Wings Magazine

Boeing says 2012 net income bigger than expected

Oct. 24, 2012, Chicago, Il. - Boeing said its net income this year will be bigger than it had expected as deliveries of commercial airplanes picks up.

October 24, 2012  By Carey Fredericks

Higher pension expenses hurt Boeing's third-quarter profit, but other measures for the big airplane maker and defence contractor
were strong. Profits rose in both its commercial and defence units. And it reaffirmed plans to deliver 585 to 600 commercial planes this year.

Boeing shares jumped $2.17, or 3 per cent, to $74.99 in premarket trading. Boeing is one of the 30 stocks in the Dow Jones industrial average, which fell 243 points on Tuesday.

For the quarter that ended Sept. 30, Boeing's net income fell 6 per cent to $1.03 billion, from $1.1 billion a year ago. The profit
of $1.35 per share would have been higher by 18 cents per share if not for increased pension expenses. During the same period last
year, it earned $1.46 per share.

Analysts surveyed by FactSet were expecting earnings of $1.12 per share for the most recent quarter.


Revenue rose 13 per cent to $20 billion as the pace of commercial airplane deliveries picked up. That matched analyst expectations.

Chicago-based Boeing Co. now expects to earn $4.80 to $4.95 per share this year, up from previous guidance of $4.40 to $4.60 per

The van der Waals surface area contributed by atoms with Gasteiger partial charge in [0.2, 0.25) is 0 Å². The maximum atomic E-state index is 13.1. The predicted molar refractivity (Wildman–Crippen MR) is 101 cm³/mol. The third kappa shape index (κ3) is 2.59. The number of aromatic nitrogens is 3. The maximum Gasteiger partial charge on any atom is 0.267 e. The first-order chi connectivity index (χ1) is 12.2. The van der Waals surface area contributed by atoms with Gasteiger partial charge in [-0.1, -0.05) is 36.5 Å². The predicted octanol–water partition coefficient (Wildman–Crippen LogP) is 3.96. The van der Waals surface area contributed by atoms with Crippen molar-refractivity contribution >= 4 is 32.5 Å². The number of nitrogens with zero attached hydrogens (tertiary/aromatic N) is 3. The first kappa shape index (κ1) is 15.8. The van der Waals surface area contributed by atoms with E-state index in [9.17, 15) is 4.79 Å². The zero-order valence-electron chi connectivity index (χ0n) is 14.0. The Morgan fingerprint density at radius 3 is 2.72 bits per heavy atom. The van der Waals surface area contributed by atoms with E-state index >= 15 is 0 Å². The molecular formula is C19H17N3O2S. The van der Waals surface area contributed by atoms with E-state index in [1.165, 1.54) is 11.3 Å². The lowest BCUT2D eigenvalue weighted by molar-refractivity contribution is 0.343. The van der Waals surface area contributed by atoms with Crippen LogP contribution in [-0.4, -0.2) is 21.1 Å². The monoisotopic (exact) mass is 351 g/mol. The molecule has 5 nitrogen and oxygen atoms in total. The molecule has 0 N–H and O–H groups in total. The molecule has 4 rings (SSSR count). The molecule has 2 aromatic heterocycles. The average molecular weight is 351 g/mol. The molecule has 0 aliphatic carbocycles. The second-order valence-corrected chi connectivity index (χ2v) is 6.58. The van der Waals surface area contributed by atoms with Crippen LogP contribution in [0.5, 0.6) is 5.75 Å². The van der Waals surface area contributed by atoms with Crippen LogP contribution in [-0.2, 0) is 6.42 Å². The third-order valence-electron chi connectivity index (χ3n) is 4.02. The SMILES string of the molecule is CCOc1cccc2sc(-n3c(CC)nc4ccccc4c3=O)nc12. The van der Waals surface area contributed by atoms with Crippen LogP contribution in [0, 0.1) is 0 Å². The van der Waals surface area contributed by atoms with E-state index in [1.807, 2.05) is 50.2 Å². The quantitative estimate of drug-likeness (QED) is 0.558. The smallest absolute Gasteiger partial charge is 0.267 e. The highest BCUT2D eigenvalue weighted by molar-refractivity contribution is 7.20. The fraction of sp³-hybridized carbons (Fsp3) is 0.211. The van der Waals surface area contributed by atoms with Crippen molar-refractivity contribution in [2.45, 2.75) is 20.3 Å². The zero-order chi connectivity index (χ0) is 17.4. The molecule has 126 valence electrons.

share. Analysts had been expecting $4.72 per share.

Boeing's commercial airplanes unit saw operating earnings rise 6 per cent to $1.15 billion for the quarter. It delivered 149 planes
during the most recent quarter, up from 127 a year ago. Boeing delivered its first 787 last year and has been speeding up
deliveries in earnest. It is also speeding production of its profitable 777. Revenue from commercial planes jumped 28 per cent to
$12.19 billion in the most recent quarter.

Earnings in Boeing's defence, space, and security unit rose slightly to $827 million. Revenue fell 4 per cent to $7.84 billion. Defence contractors in general have been struggling with tighter military spending, and the threat of more reductions to come, in both the U.S. and overseas.


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